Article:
July 2018

Will the new GDPR compromise learning? It shouldn’t have to.

Now that the noise around the General Data Protection Regulation (GDPR) is beginning to subside, CrossKnowledge is reaching out to customers to agree how best to balance each organisation’s new responsibilities with the data requirements of its Learning & Development programmes.

Many of CrossKnowledge’s recent innovations in learner experience have been enabled by learner data – from personalised Learning Paths and content recommendations based on predictive analysis, to personality assessments in products like CK Connect.

One possible of risk with the new regulation – which wasn’t written with Learning & Development in mind – is that over-enthusiastic application could compromise learning experiences and undermine L&D outcomes. Fortunately, this is entirely avoidable.

Hard at work in the background

At CrossKnowledge we’ve been working hard in recent months to make sure that our technology platforms continue to deliver the responsive, feature-rich learning experiences that you’ve come to expect, whilst complying fully with EU legislation.

The good news is that we don’t need to process ‘sensitive’ data on your employees (e.g. gender, social security number or health status) in order to provide those services, or to drive the next generation of developments. However, we would still like to process other personal data (e.g. location, function, business unit), so we must ensure that our data-handling procedures and technologies align with yours. We also need to reassure learners that their data is being used responsibly, to minimise unnecessary requests to move or delete data.

We’re okay with Netflix recommending TV programmes or films, based on our viewing activity,” says Danny De Witte, Data Protection Officer for CrossKnowledge.But people can get nervous when their data is used in a similar way for learning and development.”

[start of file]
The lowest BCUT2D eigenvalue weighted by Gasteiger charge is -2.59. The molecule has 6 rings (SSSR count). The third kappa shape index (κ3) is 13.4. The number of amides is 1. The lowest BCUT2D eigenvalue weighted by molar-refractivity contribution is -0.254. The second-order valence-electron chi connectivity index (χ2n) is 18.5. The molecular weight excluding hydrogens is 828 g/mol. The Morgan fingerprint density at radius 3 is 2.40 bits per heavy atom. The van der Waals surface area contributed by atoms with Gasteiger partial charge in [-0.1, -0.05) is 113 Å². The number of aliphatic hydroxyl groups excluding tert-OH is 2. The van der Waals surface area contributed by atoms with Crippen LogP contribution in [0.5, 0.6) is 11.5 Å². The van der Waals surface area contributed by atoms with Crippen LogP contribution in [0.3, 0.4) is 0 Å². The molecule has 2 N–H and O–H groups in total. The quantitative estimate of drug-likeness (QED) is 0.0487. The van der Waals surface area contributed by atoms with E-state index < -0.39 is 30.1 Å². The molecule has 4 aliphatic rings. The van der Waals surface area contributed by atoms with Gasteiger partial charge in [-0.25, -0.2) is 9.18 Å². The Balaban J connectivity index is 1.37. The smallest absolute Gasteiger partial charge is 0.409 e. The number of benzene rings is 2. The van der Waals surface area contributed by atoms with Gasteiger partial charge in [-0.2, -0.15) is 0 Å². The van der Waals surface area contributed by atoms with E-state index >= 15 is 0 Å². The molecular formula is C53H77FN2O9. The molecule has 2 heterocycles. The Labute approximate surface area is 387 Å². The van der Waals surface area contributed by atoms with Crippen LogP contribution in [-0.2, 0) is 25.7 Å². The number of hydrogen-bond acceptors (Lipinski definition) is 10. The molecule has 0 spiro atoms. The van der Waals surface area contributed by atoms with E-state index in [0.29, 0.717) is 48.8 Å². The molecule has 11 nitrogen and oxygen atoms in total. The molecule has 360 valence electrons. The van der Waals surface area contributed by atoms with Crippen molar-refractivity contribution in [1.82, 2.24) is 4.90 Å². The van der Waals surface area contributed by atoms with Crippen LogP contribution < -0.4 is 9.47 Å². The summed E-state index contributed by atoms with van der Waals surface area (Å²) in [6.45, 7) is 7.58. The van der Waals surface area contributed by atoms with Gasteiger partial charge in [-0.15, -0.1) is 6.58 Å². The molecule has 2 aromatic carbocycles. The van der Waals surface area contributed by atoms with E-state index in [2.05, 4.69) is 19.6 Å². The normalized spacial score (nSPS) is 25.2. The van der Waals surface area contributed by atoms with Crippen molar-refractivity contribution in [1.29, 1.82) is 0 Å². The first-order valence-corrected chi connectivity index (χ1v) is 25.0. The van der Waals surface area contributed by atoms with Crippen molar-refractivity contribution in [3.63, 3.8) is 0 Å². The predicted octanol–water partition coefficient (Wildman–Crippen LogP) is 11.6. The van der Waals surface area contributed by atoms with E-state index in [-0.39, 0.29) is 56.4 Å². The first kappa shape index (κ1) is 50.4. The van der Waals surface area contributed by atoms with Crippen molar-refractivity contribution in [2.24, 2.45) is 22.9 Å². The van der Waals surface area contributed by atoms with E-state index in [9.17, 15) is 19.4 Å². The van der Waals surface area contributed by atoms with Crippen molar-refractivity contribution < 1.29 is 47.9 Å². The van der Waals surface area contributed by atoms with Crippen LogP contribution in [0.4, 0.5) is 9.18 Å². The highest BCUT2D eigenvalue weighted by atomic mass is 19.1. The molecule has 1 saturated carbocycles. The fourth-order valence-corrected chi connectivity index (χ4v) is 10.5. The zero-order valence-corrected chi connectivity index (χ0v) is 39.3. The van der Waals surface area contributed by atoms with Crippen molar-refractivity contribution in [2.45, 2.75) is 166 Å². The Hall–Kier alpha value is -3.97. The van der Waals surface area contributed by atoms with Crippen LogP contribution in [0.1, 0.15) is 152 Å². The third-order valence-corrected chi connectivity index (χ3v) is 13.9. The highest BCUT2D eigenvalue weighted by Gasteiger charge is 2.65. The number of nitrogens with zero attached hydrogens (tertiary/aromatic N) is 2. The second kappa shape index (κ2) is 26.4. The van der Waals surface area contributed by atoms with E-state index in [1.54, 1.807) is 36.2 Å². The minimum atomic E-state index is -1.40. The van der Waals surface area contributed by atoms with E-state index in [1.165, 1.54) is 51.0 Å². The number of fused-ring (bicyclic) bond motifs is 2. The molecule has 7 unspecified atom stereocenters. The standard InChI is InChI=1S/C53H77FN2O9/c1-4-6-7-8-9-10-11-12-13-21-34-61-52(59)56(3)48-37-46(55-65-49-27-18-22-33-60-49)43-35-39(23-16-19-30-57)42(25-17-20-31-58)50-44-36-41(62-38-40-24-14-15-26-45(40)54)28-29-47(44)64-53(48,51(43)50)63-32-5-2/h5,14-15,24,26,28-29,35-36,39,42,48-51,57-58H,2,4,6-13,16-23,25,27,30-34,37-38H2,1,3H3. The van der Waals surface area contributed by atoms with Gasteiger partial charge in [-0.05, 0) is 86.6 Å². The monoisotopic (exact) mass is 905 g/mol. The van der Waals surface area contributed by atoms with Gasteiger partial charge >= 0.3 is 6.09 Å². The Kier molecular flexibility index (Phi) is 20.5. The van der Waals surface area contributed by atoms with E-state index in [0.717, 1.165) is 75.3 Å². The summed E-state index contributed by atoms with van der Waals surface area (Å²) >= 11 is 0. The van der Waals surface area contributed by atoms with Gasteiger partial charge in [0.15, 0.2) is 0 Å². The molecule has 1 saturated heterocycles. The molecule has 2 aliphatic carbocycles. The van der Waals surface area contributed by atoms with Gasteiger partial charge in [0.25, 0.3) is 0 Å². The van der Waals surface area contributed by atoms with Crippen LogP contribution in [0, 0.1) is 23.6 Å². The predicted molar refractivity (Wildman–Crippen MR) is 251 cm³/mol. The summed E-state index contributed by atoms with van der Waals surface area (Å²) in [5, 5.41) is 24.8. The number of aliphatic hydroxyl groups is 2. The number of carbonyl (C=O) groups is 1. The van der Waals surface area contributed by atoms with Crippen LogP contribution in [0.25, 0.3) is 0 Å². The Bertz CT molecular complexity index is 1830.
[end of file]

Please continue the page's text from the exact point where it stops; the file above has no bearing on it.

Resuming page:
Enabling data-dependent learning experiences

Employees want to know that their personal data will be stored and processed securely. But organisations, as well as employees, need to understand that consenting to the use to personal data is what enables many of the rich learning experiences they currently enjoy.

According to De Witte, organisations that stop sharing employee data could see their learning programmes become less personalised and less engaging over the coming year. “It’ll become harder to deliver learning outcomes, and harder to measure results using your preferred KPIs,” he says. “It’s important to remember that data sharing is actually a source of business advantage, not a liability.”

One of the first things we’ll need to do is to add a Data Protection Addendum (DPA) to the current contract between each customer, as the data controller, and CrossKnowledge, as the data processor,” explains De Witte. “This should explicitly describe our obligations, limitations, and what we’re doing to comply with the GDPR.”

The bottom line is: we need to talk. So, expect a call soon to explore the way forward with GDPR and your L&D data requirements. However, if you have an urgent question, please feel free to email Danny De Witte directly: [email protected]